(What I Got) Out of Africa

A Brief Peace Corps Experience Told in Short Breaths and Countless Letters

Sunday, January 18, 2004

Things I Never Want to Forget

Things I never want to forget about Kenya:

The sound of late afternoon rain pounding on the tin roof
The fetid smell of unwashed skin crowded on a matatu
The smell of burning trash
The clarity of light and shadows
The brilliance of the full moon
The darkness permeated by millions of stars
The way the sky and clouds seem to touch the ground—how is the sky so close?
The constant staring
The children who just want to shake my hand
The mud that cakes on your shoes after rain
Acacia trees
The rattle of a dilapidated bike carrying empty soda bottles
Banana trees
The feeling of impotence and helplessness
The strength of the wrinkled mamas
The attitudes towards sex
The ach in my lower back and sides after a jarring matatu ride
The press of human bodies
The sight of chickens and sheep strapped to the top of a vehicle
Boredom. Endless boredom
Frustration of waiting
The red dirt of Nairobi
The brown grass before the rain
The green grass after the rain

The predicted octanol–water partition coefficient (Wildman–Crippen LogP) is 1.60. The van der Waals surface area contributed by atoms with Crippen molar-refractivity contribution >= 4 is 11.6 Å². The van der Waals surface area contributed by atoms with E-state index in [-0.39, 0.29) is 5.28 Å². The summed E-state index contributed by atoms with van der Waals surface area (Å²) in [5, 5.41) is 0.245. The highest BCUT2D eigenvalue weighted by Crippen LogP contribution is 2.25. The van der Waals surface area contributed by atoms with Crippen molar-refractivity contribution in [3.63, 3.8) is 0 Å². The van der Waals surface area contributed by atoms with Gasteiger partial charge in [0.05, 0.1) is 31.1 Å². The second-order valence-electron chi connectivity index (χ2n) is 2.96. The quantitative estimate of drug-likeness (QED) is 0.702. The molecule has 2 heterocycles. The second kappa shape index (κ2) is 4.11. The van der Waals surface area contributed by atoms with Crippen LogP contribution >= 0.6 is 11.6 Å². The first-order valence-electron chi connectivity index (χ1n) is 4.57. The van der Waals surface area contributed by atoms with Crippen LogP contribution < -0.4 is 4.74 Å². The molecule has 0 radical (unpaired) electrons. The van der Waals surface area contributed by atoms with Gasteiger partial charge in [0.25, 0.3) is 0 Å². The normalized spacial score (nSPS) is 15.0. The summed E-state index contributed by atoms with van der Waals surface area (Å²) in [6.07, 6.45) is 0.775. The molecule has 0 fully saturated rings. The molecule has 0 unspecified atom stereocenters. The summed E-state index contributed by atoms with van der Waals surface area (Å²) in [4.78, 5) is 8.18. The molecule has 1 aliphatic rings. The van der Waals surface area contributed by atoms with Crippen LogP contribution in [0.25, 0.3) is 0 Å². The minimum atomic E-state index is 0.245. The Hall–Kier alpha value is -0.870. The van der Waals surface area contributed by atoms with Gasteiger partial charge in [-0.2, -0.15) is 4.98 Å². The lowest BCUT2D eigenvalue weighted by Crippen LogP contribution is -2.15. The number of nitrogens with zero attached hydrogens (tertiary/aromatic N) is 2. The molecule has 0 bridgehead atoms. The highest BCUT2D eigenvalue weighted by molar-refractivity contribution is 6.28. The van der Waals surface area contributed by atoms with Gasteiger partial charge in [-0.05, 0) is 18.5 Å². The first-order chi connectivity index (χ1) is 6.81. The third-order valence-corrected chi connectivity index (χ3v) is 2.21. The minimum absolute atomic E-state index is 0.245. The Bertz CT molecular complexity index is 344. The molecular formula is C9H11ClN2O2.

“Nipe Pesa, Mzungu”
Boda boda drivers in Kisumu
The endless hospitality of people who always want something
Nakumat, Uchumi, Tenwek Hospital, Nyma Choma, Mahinda chomaChepkemoi

Wednesday, January 07, 2004


At the remarkable age of 23,
I am
growing up.
It's not physical this time.
No new inches added to my
growing pains behind my knees
as my bones stretch.
This change is more subtle, quieter,
perhaps noticeable only to me.
It's not aging.
Not quite.
(Though I am gaining small wrinkles and a grey hair.)
It's not quite wisdom.
Not quite.
(I am far too young for that.)
Perhaps my growing up can be termed
Somewhere in the middle between
I'm beginning to sense a depth that permeates life.
Sometimes that sense is so fleeting, so quick,
I barely have time to grasp it.
But it lurks in front of me,
just out of reach,
hovering at the tips of my nails.
I want it to become
so I can wrap myself completely in this new understanding.
But I get the distinct
impressin that It can never be truly understood,
that part of it must remain
outside my realm of knowing
that forever reaching for It
is part of growing
which, at the age of 23,
I am just beginning to do.